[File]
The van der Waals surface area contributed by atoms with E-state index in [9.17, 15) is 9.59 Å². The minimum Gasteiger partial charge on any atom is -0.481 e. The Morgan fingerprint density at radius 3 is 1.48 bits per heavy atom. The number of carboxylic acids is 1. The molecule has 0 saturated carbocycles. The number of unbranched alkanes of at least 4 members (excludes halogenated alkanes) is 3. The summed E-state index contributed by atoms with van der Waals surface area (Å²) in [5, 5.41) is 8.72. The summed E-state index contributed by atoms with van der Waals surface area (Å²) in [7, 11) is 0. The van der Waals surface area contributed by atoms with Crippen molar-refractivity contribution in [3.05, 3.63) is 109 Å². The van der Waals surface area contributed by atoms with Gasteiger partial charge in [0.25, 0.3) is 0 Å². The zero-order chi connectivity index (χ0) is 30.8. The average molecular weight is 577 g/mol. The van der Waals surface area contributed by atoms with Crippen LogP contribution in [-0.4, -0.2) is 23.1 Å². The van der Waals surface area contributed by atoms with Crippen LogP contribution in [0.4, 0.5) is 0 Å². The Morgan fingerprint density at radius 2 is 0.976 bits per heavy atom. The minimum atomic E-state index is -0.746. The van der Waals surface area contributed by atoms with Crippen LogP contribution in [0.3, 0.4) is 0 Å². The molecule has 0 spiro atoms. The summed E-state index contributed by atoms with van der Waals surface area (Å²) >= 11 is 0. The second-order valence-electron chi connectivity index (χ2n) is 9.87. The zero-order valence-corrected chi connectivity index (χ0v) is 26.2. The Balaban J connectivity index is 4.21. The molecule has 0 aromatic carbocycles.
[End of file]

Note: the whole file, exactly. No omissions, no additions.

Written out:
The van der Waals surface area contributed by atoms with E-state index in [9.17, 15) is 9.59 Å². The minimum Gasteiger partial charge on any atom is -0.481 e. The Morgan fingerprint density at radius 3 is 1.48 bits per heavy atom. The number of carboxylic acids is 1. The molecule has 0 saturated carbocycles. The number of unbranched alkanes of at least 4 members (excludes halogenated alkanes) is 3. The summed E-state index contributed by atoms with van der Waals surface area (Å²) in [5, 5.41) is 8.72. The summed E-state index contributed by atoms with van der Waals surface area (Å²) in [7, 11) is 0. The van der Waals surface area contributed by atoms with Crippen molar-refractivity contribution in [3.05, 3.63) is 109 Å². The van der Waals surface area contributed by atoms with Gasteiger partial charge in [0.25, 0.3) is 0 Å². The zero-order chi connectivity index (χ0) is 30.8. The average molecular weight is 577 g/mol. The van der Waals surface area contributed by atoms with Crippen LogP contribution in [-0.4, -0.2) is 23.1 Å². The van der Waals surface area contributed by atoms with Crippen LogP contribution in [0.4, 0.5) is 0 Å². The Morgan fingerprint density at radius 2 is 0.976 bits per heavy atom. The minimum atomic E-state index is -0.746. The van der Waals surface area contributed by atoms with Crippen LogP contribution in [0.3, 0.4) is 0 Å². The molecule has 0 spiro atoms. The summed E-state index contributed by atoms with van der Waals surface area (Å²) >= 11 is 0. The second-order valence-electron chi connectivity index (χ2n) is 9.87. The zero-order valence-corrected chi connectivity index (χ0v) is 26.2. The Balaban J connectivity index is 4.21. The molecule has 0 aromatic carbocycles.